- Taking the time to work through the potential benefits these theories offer by providing different types of lenses probably isn’t in the cards…
- His memory is amazing, nearly wikipedian in its breadth *and* depth. The number of texts that he refers to is mind-boggling, and I’m saying that as someone who spends way too much time reading myself.
- I’m also fascinated by the patterns he draws – he not only reads pulp and/or genre fiction, but he digests it, sees patterns between both stories by the same author and between that author and others.
- Finally, he’s definitely not only interested in texts from the genre. He casually mentions Marquez, Kafka, and McCarthy, drawing interesting parallels, and he has clearly read a lot of the high canon and thought seriously about it…
I started to subscribe to Benedict Evan’s newsletter a couple of months ago, and it never fails to identify an interesting article or two. The most recent issue highlighted this article from Bloomsburg Business News, and reading it prompted two quick thoughts:
- The Chinese are so concerned about global warming and the damage it’s doing that they are taking some pretty drastic steps, including banning all fossil fuel-powered cars by what looks like 2040 (they haven’t said exactly when yet).
BYD Electric Vehicle at a car show in China
- While the American tech market is driven by big personalities and the alpha male culture that we seem to believe drives business success, this company – BYD – dwarfs the production of other electronic vehicle producers.
- They have done this by concentrating less on the whims of a charismatic owner (*cough*, some guy whose first name rhymes with “belon” and whose last name is most often associated with deer, *cough*) and more on what needs to be done.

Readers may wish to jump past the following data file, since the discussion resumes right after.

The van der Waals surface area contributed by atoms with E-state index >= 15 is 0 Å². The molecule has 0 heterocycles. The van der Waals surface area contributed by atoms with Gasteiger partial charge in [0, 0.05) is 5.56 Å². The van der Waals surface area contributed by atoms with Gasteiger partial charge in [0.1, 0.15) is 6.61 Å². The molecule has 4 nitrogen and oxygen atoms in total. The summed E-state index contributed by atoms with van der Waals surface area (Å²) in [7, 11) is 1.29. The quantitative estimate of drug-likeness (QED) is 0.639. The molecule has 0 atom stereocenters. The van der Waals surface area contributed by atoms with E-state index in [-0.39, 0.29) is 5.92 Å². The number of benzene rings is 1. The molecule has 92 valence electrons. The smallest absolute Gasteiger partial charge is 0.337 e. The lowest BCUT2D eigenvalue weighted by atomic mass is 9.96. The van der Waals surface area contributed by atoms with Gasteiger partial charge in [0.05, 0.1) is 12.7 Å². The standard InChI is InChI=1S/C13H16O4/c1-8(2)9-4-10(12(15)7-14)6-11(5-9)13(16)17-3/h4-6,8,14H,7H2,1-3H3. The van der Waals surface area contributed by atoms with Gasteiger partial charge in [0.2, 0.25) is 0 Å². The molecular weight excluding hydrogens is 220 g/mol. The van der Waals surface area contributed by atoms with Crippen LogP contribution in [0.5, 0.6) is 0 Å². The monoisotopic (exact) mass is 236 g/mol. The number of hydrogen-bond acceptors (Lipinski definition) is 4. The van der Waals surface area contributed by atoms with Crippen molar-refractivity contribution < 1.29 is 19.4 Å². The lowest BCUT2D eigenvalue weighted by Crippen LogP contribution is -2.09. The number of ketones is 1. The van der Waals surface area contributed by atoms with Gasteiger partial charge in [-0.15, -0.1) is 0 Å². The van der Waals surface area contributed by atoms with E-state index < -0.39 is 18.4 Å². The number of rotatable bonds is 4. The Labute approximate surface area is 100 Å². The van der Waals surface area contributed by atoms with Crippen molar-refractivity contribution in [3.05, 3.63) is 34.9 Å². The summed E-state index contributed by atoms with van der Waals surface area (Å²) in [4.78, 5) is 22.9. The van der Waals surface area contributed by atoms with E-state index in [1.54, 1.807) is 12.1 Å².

- They have also made huge government investments in these countries. I’m not going to pretend to understand the way that investment works in a mixed economy like China, but after the uproar about “bailing out” American car companies and I can’t imagine that Americans will suddenly think that having governments invest in private companies is a good idea.
- Doing R and D through universities is something else, but even that is a tough sell for a lot of folks…
Maybe we will figure it out anyway?
This review of former Rust Belt cities (from the US and Europe) is way too long to do a thorough post on, so I’ll offer some thoughts below.
- The premise is that Rust Belt cities are far from doomed – instead, according to the authors, they are the next source of innovation and are a burgeoning market in and of themselves.
- They look at cities like Akron and Dresden, and highlight leadership, universities, big companies that are trying to remain innovative, and government initiatives as the reasons for these changes.
- Their optimism is tempered a bit by some of the challenges they see – more smart technology (and some emotional intelligence) is still needed for leadership, more focus on developing products rather than experiences or systems, more support for universities. They identify these problems, and thankfully don’t rename them opportunities.